MWF 16 – My thoughts

This weekend I attended several sessions of the Melbourne Writers Festival. Every year I look forward to the MWF and every year I am not disappointed. This year I eagerly anticipated not only the sessions I had chosen, but also the atmosphere. Apart from the many writer’s talks, book launches, forums and other sessions to choose from, there is also the festival club where one can sip on a drink or have a bite to eat. You never know who you will bump into.

Instead of writing about the sessions I attended, apart from saying Geoff Dyer is amazing, I want to describe my thoughts at what I heard and saw.

I arrived quite early for my first choice session, a writer’s talk, which was free and required no tickets. I thought I had better be there well before time as the seating might have been limited. So I was in the queue for a long time. I started chatting with the lady in front of me. Like me, it was not her first festival and, like me, she arrived early just in case. We talked about many things; grandchildren, social media, Mark Latham’s meltdown at the last festival. These random conversations with strangers are a part of the atmosphere of the festival, a part I thoroughly enjoy.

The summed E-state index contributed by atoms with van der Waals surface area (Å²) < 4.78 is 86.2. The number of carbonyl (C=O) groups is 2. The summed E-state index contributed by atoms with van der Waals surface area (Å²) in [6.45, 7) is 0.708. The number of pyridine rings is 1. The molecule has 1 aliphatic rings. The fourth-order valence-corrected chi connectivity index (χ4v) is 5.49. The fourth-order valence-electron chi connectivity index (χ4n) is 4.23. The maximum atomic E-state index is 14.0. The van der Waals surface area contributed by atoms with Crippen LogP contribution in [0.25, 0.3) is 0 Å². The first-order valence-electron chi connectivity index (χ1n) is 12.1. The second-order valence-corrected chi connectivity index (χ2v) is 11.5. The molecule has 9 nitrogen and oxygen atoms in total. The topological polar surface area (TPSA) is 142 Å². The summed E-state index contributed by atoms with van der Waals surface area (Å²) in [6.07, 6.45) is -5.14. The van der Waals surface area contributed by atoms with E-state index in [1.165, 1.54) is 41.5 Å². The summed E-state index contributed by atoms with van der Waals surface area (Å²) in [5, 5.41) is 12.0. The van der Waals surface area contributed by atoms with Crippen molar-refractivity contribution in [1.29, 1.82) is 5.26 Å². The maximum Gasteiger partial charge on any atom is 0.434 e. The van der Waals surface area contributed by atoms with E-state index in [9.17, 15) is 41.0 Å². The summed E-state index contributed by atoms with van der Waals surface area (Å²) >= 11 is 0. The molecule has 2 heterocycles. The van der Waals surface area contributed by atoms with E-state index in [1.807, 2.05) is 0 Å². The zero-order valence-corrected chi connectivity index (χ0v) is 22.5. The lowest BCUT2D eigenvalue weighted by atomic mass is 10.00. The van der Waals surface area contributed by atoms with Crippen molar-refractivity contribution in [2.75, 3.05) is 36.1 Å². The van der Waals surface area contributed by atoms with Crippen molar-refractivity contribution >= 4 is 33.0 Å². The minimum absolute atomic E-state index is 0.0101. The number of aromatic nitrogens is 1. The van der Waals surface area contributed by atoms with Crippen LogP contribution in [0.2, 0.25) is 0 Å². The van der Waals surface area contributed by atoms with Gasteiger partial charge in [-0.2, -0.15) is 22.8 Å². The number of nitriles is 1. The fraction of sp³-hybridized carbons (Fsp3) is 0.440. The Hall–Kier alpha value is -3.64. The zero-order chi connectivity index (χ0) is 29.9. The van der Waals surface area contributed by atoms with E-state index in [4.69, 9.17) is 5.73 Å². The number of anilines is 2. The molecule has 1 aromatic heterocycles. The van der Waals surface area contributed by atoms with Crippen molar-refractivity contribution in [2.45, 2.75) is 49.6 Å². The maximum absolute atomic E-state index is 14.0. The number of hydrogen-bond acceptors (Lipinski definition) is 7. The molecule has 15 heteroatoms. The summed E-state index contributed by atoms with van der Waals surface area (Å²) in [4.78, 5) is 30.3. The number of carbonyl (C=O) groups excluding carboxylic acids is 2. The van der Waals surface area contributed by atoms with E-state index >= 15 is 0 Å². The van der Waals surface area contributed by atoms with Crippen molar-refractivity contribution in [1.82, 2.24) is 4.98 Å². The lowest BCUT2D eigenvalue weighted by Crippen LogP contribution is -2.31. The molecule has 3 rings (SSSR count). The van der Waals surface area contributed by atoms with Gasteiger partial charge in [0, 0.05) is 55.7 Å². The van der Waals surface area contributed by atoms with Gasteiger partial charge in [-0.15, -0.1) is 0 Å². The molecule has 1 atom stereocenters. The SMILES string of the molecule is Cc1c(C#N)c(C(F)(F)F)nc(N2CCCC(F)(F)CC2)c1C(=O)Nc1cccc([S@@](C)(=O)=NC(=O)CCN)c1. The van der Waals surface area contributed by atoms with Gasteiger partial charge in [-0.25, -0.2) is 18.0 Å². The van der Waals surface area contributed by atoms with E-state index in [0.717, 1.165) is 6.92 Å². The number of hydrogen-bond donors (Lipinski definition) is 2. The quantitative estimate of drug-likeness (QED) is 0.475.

I enjoyed that particular talk but it also made me realise the writer, who is the focus of the talk, is only as good as their interviewer. I’m not saying this particular interviewer was bad, but there were some stumbles and long pauses which, for me, stilted the flow of the conversation. However, I enjoyed the writer’s responses. At the end I so wanted to ask a question or three, but was far too shy to put my hand up. I would have liked to know more about the writer’s research. I love research. Maybe next time.

Did I mention Geoff Dyer is amazing? I am not the only one to think so. He was quick with replies, witty and generous with his details. He and his interviewer danced through the question and answer session with ease. The audience lent forward to catch every word. At later sessions I discussed this with other people who had listened to him and we all had had similar reactions.

I met a couple from Auckland, NZ who had travelled to Melbourne just for the festival. I chatted to a nice young girl who sat next to me at a later session. I exchanged smiles with other attendees as we sipped our wines at the festival club. It is one of the benefits of the MWF, this random meeting of like-minded people, this feeling of belonging to one big club.

I learnt a lot from the writers I listened to. I definitely felt a connection to some more than others, but that was to be expected. Each session underlined what I already knew; we all have stories to tell, we all tell them in different ways but they are all important and they are all out there, just waiting for us to read them.

My list of books to read has just increased again.

Alex

Alex de Fircks is a writer of memoir and short fiction. She blogs about family, moments in time, memories and travel. Alex is passionate about history, genealogy and family stories.

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